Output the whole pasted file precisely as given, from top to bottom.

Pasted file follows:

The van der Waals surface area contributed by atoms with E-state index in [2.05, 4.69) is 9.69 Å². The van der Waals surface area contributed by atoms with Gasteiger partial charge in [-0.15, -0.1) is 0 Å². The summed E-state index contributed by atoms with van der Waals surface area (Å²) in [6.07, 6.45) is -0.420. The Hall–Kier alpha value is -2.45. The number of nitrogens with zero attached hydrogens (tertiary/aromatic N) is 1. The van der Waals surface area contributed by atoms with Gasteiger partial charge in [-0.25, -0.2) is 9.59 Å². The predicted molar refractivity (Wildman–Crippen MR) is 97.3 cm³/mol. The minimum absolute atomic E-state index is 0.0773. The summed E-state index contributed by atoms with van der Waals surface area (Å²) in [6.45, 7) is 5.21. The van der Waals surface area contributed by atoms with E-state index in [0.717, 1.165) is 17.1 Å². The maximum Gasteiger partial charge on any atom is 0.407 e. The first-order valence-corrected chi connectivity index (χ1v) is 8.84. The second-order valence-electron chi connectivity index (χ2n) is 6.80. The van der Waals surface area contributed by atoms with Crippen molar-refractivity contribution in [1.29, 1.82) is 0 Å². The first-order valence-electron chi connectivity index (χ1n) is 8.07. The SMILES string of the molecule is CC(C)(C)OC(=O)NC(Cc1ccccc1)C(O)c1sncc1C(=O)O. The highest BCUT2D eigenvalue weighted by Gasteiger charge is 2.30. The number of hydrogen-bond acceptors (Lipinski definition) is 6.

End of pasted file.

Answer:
The van der Waals surface area contributed by atoms with E-state index in [2.05, 4.69) is 9.69 Å². The van der Waals surface area contributed by atoms with Gasteiger partial charge in [-0.15, -0.1) is 0 Å². The summed E-state index contributed by atoms with van der Waals surface area (Å²) in [6.07, 6.45) is -0.420. The Hall–Kier alpha value is -2.45. The number of nitrogens with zero attached hydrogens (tertiary/aromatic N) is 1. The van der Waals surface area contributed by atoms with Gasteiger partial charge in [-0.25, -0.2) is 9.59 Å². The predicted molar refractivity (Wildman–Crippen MR) is 97.3 cm³/mol. The minimum absolute atomic E-state index is 0.0773. The summed E-state index contributed by atoms with van der Waals surface area (Å²) in [6.45, 7) is 5.21. The van der Waals surface area contributed by atoms with E-state index in [0.717, 1.165) is 17.1 Å². The maximum Gasteiger partial charge on any atom is 0.407 e. The first-order valence-corrected chi connectivity index (χ1v) is 8.84. The second-order valence-electron chi connectivity index (χ2n) is 6.80. The van der Waals surface area contributed by atoms with Crippen molar-refractivity contribution in [1.29, 1.82) is 0 Å². The first-order valence-electron chi connectivity index (χ1n) is 8.07. The SMILES string of the molecule is CC(C)(C)OC(=O)NC(Cc1ccccc1)C(O)c1sncc1C(=O)O. The highest BCUT2D eigenvalue weighted by Gasteiger charge is 2.30. The number of hydrogen-bond acceptors (Lipinski definition) is 6.